This broken-window-fallacy-to-the-extreme was made popular after WWII, with the economic resurgence of Germany and Japan. Their new and more efficient plants were outperforming US factories. Nobody would want to have his own property destroyed either in war or in peace. The same is true for a nation. If the new plants were really a clear net advantage, Americans could easily offset it by immediately destroying their old plants and equipment. But it takes capital to do this. The US supplied its former enemies with the capital at a loss to its own investment, through taxation and currency debasement.

Public Works Mean Taxes

The fallacy that government spending provides a net boost to the economy is actually a combination of fallacies. For the sake of this argument, we’ll postpone the matter of deficit spending and inflation, and assume that the public-works spending will be covered, dollar-for-dollar, by taxes. Suppose the government builds a bridge to nowhere. Two fallacies are at work here:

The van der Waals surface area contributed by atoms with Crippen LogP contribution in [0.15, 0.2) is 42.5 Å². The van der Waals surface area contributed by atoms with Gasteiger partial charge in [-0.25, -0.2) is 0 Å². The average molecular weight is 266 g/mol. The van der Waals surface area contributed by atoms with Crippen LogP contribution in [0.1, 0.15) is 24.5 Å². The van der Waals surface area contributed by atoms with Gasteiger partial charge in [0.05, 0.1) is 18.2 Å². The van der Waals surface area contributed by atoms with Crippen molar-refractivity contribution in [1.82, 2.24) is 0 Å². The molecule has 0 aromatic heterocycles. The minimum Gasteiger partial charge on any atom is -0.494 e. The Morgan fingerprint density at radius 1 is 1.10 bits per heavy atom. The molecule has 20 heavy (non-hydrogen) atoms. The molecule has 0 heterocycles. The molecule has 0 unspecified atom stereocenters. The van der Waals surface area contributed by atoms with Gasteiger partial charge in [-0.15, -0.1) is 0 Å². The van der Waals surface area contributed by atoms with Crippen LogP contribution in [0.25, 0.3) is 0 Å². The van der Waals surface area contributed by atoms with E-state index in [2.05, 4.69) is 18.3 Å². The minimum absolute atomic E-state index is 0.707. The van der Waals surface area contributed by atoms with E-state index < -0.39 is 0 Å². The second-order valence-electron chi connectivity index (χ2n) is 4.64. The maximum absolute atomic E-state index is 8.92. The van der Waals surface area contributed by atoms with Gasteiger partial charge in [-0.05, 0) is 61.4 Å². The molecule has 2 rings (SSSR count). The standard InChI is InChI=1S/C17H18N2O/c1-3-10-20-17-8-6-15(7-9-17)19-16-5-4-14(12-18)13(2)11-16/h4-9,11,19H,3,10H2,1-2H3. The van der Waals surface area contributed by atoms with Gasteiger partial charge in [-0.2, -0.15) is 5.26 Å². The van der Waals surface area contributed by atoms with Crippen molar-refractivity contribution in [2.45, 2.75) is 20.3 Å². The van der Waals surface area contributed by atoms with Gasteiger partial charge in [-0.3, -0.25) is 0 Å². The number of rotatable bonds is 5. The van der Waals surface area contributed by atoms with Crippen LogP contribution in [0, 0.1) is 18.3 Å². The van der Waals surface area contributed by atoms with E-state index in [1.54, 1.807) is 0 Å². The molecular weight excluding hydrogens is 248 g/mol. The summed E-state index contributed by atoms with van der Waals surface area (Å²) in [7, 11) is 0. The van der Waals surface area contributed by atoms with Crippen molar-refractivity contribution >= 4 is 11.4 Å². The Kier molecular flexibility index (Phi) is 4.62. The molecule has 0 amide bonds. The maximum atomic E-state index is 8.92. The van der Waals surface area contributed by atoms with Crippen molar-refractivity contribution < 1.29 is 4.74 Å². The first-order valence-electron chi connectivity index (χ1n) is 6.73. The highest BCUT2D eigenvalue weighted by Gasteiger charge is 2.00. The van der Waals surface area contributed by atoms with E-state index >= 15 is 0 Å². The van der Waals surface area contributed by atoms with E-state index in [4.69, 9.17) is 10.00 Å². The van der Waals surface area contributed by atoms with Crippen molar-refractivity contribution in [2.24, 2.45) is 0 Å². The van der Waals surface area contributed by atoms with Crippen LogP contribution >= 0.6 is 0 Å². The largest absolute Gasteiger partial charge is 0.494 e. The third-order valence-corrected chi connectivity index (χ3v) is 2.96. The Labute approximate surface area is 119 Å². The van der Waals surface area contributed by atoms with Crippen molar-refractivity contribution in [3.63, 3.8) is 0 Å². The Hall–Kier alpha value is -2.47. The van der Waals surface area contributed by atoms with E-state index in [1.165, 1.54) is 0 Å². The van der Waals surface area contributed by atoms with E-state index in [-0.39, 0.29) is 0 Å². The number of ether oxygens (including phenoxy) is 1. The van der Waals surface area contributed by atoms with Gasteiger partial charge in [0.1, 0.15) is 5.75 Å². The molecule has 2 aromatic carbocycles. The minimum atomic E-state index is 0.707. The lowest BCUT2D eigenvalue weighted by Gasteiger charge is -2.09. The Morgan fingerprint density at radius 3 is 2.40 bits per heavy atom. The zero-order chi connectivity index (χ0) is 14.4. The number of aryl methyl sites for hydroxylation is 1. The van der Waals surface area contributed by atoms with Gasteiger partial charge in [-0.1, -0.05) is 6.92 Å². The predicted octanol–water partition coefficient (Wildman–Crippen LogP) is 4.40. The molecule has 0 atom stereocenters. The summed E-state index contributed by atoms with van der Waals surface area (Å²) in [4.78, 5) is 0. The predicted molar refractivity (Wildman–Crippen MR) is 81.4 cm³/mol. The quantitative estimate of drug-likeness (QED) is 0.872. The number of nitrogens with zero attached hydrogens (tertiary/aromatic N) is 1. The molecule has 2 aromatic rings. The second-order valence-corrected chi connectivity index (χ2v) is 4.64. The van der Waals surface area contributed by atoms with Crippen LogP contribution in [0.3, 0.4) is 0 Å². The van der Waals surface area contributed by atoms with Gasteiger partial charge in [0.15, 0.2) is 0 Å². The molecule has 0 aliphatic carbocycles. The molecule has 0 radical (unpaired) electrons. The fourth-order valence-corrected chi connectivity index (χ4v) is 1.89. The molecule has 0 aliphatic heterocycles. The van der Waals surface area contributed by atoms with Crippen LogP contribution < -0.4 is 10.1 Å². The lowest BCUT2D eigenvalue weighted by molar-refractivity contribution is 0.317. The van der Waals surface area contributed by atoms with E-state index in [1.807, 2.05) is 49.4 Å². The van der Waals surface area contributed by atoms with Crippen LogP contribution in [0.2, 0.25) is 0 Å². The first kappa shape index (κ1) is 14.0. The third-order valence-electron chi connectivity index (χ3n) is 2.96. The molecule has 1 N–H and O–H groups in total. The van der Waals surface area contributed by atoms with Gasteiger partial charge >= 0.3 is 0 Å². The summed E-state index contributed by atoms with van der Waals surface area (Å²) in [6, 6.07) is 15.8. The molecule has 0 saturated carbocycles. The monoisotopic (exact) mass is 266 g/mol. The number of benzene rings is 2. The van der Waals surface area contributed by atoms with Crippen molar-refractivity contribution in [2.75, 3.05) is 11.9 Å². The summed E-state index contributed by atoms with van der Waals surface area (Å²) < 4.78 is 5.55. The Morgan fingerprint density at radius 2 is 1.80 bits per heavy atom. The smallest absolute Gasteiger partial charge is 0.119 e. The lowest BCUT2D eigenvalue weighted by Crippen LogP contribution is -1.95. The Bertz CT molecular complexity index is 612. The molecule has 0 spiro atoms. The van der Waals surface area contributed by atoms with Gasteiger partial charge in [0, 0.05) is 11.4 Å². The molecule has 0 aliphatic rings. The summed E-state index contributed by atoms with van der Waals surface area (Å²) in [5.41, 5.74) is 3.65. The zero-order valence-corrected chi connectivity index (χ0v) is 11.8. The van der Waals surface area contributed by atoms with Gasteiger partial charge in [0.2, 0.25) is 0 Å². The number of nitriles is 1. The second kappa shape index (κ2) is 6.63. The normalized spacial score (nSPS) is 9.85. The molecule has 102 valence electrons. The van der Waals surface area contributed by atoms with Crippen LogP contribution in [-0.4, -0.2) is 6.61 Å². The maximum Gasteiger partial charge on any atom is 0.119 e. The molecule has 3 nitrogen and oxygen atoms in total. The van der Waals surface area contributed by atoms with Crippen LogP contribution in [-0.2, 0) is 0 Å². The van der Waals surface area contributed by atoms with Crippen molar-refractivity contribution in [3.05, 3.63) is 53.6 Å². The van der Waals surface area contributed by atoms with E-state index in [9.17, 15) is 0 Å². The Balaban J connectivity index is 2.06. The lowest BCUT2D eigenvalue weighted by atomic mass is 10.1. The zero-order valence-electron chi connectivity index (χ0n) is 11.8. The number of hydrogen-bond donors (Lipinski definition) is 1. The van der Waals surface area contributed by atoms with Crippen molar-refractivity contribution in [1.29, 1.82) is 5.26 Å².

• The construction of the bridge creates jobs.
  • After completion of the bridge, the nation is wealthier.

The reality is that the taxes collected for the bridge are money that would have otherwise been spent privately, and this expenditure would have created jobs. For every job the bridge “creates”, one is destroyed in the private sector. We do not see the lost jobs because they are not in one place, like the bridge jobs are. The same logic applies to the enhanced national wealth. The bridge is there, but the unbuilt homes and other goods that would have been paid for by the money that was instead wasted on taxes, are not.